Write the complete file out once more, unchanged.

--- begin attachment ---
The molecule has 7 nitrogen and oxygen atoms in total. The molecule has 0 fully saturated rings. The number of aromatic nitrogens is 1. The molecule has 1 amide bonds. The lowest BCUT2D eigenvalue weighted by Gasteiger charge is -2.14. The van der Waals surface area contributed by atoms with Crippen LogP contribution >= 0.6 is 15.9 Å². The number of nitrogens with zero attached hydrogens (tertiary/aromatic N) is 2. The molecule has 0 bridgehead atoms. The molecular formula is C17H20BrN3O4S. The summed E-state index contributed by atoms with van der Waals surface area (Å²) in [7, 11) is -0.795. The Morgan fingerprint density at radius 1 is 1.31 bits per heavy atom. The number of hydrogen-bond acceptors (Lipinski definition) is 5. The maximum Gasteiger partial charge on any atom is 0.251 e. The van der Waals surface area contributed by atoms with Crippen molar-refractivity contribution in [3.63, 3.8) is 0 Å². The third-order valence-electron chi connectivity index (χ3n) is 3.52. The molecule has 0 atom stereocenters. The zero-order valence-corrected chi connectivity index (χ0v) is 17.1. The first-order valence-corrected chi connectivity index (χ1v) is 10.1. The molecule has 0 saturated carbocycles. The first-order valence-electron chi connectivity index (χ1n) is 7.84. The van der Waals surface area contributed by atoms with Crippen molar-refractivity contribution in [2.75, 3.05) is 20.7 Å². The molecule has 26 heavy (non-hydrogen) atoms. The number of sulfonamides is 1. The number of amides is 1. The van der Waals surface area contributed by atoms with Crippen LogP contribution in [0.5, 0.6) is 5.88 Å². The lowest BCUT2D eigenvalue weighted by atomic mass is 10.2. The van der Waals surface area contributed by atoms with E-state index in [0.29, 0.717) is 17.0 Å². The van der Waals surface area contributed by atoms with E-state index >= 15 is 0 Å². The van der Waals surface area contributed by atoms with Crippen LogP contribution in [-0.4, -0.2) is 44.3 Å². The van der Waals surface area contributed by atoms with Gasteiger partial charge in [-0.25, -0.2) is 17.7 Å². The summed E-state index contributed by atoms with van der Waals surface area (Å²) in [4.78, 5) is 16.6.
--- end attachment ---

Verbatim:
The molecule has 7 nitrogen and oxygen atoms in total. The molecule has 0 fully saturated rings. The number of aromatic nitrogens is 1. The molecule has 1 amide bonds. The lowest BCUT2D eigenvalue weighted by Gasteiger charge is -2.14. The van der Waals surface area contributed by atoms with Crippen LogP contribution >= 0.6 is 15.9 Å². The number of nitrogens with zero attached hydrogens (tertiary/aromatic N) is 2. The molecule has 0 bridgehead atoms. The molecular formula is C17H20BrN3O4S. The summed E-state index contributed by atoms with van der Waals surface area (Å²) in [7, 11) is -0.795. The Morgan fingerprint density at radius 1 is 1.31 bits per heavy atom. The number of hydrogen-bond acceptors (Lipinski definition) is 5. The maximum Gasteiger partial charge on any atom is 0.251 e. The van der Waals surface area contributed by atoms with Crippen molar-refractivity contribution in [3.63, 3.8) is 0 Å². The third-order valence-electron chi connectivity index (χ3n) is 3.52. The molecule has 0 atom stereocenters. The zero-order valence-corrected chi connectivity index (χ0v) is 17.1. The first-order valence-corrected chi connectivity index (χ1v) is 10.1. The molecule has 0 saturated carbocycles. The first-order valence-electron chi connectivity index (χ1n) is 7.84. The van der Waals surface area contributed by atoms with Crippen molar-refractivity contribution in [2.75, 3.05) is 20.7 Å². The molecule has 26 heavy (non-hydrogen) atoms. The number of sulfonamides is 1. The number of amides is 1. The van der Waals surface area contributed by atoms with Crippen LogP contribution in [0.5, 0.6) is 5.88 Å². The lowest BCUT2D eigenvalue weighted by atomic mass is 10.2. The van der Waals surface area contributed by atoms with E-state index in [0.29, 0.717) is 17.0 Å². The van der Waals surface area contributed by atoms with E-state index >= 15 is 0 Å². The van der Waals surface area contributed by atoms with Crippen LogP contribution in [-0.4, -0.2) is 44.3 Å². The van der Waals surface area contributed by atoms with Gasteiger partial charge in [-0.25, -0.2) is 17.7 Å². The summed E-state index contributed by atoms with van der Waals surface area (Å²) in [4.78, 5) is 16.6.